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CDC Announces January Briefing on Precautions in Event of Nuclear Detonation
06 January 2018, 07:43 | Melissa Porter
WAR The talk on January 16 will focus on critical survival skills
However, "planning and preparation can lessen deaths and illnesses", the CDC says.
"For instance, most people don't realize that sheltering in place for at least 24 hours is crucial to saving lives and reducing exposure to radiation", the CDC said in its statement.
"Learn how planning and preparation efforts for a nuclear detonation are similar and different from other emergency response planning efforts".
The government is set to hold a briefing on how to prepare emergency responders for a potential nuclear detonation, in the unlikely event of an attack on American soil. It may not make the use of nukes more likely, but it may make their use more acceptable.
Previously, Donald Trump responded North-Korea's "threats", as he considered them, saying that he was going to act with "fire and fury".
During the annual New Year's Day speech, North-Korea's Supreme Leader said that he had a nuclear button on his desk and that the USA was within the range of his weapons.
YOUTUBE LAWRENCE LIVERMORE NATIONAL LABORATORY
TENSIONS Both Trump and Kim further heightened nuclear fears this week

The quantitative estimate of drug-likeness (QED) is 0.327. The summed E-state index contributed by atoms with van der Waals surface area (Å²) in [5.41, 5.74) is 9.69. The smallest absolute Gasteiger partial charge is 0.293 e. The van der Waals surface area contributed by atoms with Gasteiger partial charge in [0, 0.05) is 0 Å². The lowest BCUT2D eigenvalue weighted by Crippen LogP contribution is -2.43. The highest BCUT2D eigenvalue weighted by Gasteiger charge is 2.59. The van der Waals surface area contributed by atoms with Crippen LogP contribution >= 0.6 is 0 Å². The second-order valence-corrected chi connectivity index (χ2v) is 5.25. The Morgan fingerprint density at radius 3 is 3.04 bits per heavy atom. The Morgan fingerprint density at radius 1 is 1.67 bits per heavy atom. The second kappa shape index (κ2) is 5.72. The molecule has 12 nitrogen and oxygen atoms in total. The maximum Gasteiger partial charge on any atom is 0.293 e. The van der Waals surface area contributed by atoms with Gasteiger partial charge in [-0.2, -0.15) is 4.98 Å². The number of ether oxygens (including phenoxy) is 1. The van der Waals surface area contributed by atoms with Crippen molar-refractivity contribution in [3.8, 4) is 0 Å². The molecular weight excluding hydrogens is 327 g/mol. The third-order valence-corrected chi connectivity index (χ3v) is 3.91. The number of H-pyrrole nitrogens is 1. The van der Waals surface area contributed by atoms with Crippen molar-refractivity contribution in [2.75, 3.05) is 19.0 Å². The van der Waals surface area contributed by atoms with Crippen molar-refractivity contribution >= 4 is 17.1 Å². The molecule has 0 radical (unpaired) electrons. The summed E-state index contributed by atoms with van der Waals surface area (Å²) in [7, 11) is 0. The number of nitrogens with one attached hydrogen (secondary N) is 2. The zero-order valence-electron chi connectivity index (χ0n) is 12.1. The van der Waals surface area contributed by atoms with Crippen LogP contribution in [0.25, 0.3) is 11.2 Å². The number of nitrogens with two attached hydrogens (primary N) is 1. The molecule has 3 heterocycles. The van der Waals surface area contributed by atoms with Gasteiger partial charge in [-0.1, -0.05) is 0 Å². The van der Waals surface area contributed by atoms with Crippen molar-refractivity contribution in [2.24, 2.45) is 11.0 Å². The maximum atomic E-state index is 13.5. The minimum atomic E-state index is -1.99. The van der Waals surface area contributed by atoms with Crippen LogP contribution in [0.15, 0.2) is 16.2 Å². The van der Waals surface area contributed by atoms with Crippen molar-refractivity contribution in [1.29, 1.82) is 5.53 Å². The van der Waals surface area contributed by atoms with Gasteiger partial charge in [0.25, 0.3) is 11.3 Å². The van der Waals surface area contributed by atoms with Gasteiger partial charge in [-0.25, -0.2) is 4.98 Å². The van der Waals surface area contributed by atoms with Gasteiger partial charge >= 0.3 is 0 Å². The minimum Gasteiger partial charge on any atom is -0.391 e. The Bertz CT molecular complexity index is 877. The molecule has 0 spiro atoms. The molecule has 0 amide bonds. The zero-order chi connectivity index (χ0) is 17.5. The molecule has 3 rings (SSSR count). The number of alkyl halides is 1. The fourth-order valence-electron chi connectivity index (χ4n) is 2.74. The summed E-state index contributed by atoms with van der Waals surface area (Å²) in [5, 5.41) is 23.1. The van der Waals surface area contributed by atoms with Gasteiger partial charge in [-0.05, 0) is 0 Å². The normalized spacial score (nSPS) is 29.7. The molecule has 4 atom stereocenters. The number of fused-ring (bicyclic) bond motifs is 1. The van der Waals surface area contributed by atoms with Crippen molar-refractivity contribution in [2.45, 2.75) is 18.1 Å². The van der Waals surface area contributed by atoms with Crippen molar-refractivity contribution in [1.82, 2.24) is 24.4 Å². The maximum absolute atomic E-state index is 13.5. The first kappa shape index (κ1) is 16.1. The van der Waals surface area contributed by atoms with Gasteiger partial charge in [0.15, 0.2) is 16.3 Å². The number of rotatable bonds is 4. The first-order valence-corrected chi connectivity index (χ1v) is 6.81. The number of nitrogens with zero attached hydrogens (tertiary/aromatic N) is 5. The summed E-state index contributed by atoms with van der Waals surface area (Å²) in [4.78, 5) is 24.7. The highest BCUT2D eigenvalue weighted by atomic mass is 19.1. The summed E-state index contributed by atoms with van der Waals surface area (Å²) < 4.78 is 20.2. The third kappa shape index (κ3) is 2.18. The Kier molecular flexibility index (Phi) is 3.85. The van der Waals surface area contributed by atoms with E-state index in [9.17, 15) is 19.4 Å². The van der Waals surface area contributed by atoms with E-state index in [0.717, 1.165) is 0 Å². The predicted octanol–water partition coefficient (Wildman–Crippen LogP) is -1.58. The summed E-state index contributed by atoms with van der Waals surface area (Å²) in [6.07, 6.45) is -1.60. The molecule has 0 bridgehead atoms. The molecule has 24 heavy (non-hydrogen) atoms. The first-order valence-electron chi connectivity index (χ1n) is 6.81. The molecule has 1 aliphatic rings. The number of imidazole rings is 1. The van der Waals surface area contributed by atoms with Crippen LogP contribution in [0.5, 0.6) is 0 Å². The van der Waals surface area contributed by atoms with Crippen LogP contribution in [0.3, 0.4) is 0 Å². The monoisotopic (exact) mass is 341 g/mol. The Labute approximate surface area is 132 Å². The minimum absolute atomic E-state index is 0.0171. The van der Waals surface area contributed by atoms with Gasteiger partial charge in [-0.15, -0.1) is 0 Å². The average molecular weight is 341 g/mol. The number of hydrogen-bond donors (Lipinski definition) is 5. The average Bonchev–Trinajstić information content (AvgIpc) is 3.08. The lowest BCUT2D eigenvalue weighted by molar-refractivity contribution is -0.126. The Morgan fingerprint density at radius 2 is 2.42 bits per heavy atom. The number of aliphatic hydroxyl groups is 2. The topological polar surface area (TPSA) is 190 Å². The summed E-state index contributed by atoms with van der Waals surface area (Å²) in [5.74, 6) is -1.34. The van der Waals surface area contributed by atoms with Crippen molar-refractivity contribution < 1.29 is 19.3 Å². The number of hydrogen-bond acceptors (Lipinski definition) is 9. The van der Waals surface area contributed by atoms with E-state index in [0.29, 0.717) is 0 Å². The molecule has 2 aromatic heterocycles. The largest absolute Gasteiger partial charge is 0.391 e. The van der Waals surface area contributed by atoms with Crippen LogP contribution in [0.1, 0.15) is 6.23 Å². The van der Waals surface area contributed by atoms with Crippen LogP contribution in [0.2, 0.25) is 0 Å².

Earlier this week, one of Trump's tweets boasted about the size of his "nuclear button" and how it's "much bigger & more powerful" than North Korea's. The event will be held January 16. When the "unthinkable" becomes "thinkable", we enter a new, unsafe world where using nuclear weapons is no longer a last desperate option, but rather an integral part of war fighting.
CDC's briefing comes amid increasing threat of a nuclear attack by North Korea with its leader Kim Jong Un threatening in his New Year's speech: "The entire mainland of the U.S. is within the range of our nuclear weapons and the nuclear button is always on the desk of my office".
Equally unsettling is the image of a nuclear mushroom cloud on the webpage advertising the event.
And in December, Hawaii started monthly testing of a nuclear warning siren system - the first such tests since the end of the Cold War.
"As part of its mission, CDC provides for the common defense of the country against all health threats", spokesperson Kathy Harben wrote in an email. "Planning for the Grand Rounds takes place regularly, and planning for this one began last April".
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